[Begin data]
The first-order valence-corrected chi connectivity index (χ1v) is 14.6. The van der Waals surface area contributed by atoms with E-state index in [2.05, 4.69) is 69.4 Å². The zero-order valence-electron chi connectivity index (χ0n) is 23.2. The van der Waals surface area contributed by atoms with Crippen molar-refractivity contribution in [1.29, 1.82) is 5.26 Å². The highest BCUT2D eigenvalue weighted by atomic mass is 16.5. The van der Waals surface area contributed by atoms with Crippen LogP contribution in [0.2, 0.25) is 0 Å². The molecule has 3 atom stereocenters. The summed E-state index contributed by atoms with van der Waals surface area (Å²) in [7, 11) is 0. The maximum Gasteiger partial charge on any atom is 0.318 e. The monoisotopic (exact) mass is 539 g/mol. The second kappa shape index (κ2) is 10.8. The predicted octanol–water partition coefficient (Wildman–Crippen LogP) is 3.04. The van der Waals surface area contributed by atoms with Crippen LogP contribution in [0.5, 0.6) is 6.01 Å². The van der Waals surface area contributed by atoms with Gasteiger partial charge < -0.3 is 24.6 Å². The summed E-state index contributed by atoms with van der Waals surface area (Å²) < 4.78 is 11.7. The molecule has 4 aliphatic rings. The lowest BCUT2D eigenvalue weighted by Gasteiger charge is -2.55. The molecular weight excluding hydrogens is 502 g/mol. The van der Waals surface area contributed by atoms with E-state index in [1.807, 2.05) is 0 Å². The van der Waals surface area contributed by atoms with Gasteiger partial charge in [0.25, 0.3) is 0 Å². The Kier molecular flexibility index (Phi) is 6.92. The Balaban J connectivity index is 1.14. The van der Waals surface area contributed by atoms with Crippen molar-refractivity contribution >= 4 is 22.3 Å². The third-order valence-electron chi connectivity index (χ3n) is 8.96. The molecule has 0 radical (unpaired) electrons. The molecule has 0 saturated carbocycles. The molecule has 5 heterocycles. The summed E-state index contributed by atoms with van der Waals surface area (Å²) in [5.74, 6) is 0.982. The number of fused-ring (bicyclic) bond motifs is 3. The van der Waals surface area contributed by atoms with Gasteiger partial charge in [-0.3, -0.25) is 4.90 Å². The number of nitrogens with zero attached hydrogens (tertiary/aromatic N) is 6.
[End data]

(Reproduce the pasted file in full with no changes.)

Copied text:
The first-order valence-corrected chi connectivity index (χ1v) is 14.6. The van der Waals surface area contributed by atoms with E-state index in [2.05, 4.69) is 69.4 Å². The zero-order valence-electron chi connectivity index (χ0n) is 23.2. The van der Waals surface area contributed by atoms with Crippen molar-refractivity contribution in [1.29, 1.82) is 5.26 Å². The highest BCUT2D eigenvalue weighted by atomic mass is 16.5. The van der Waals surface area contributed by atoms with Crippen LogP contribution in [0.2, 0.25) is 0 Å². The molecule has 3 atom stereocenters. The summed E-state index contributed by atoms with van der Waals surface area (Å²) in [7, 11) is 0. The maximum Gasteiger partial charge on any atom is 0.318 e. The monoisotopic (exact) mass is 539 g/mol. The second kappa shape index (κ2) is 10.8. The predicted octanol–water partition coefficient (Wildman–Crippen LogP) is 3.04. The van der Waals surface area contributed by atoms with Crippen LogP contribution in [0.5, 0.6) is 6.01 Å². The van der Waals surface area contributed by atoms with Gasteiger partial charge < -0.3 is 24.6 Å². The summed E-state index contributed by atoms with van der Waals surface area (Å²) < 4.78 is 11.7. The molecule has 4 aliphatic rings. The lowest BCUT2D eigenvalue weighted by Gasteiger charge is -2.55. The molecular weight excluding hydrogens is 502 g/mol. The van der Waals surface area contributed by atoms with E-state index in [1.807, 2.05) is 0 Å². The van der Waals surface area contributed by atoms with Gasteiger partial charge in [0.25, 0.3) is 0 Å². The Kier molecular flexibility index (Phi) is 6.92. The Balaban J connectivity index is 1.14. The van der Waals surface area contributed by atoms with Crippen molar-refractivity contribution >= 4 is 22.3 Å². The third-order valence-electron chi connectivity index (χ3n) is 8.96. The molecule has 0 radical (unpaired) electrons. The molecule has 0 saturated carbocycles. The molecule has 5 heterocycles. The summed E-state index contributed by atoms with van der Waals surface area (Å²) in [5.74, 6) is 0.982. The number of fused-ring (bicyclic) bond motifs is 3. The van der Waals surface area contributed by atoms with Gasteiger partial charge in [-0.3, -0.25) is 4.90 Å². The number of nitrogens with zero attached hydrogens (tertiary/aromatic N) is 6.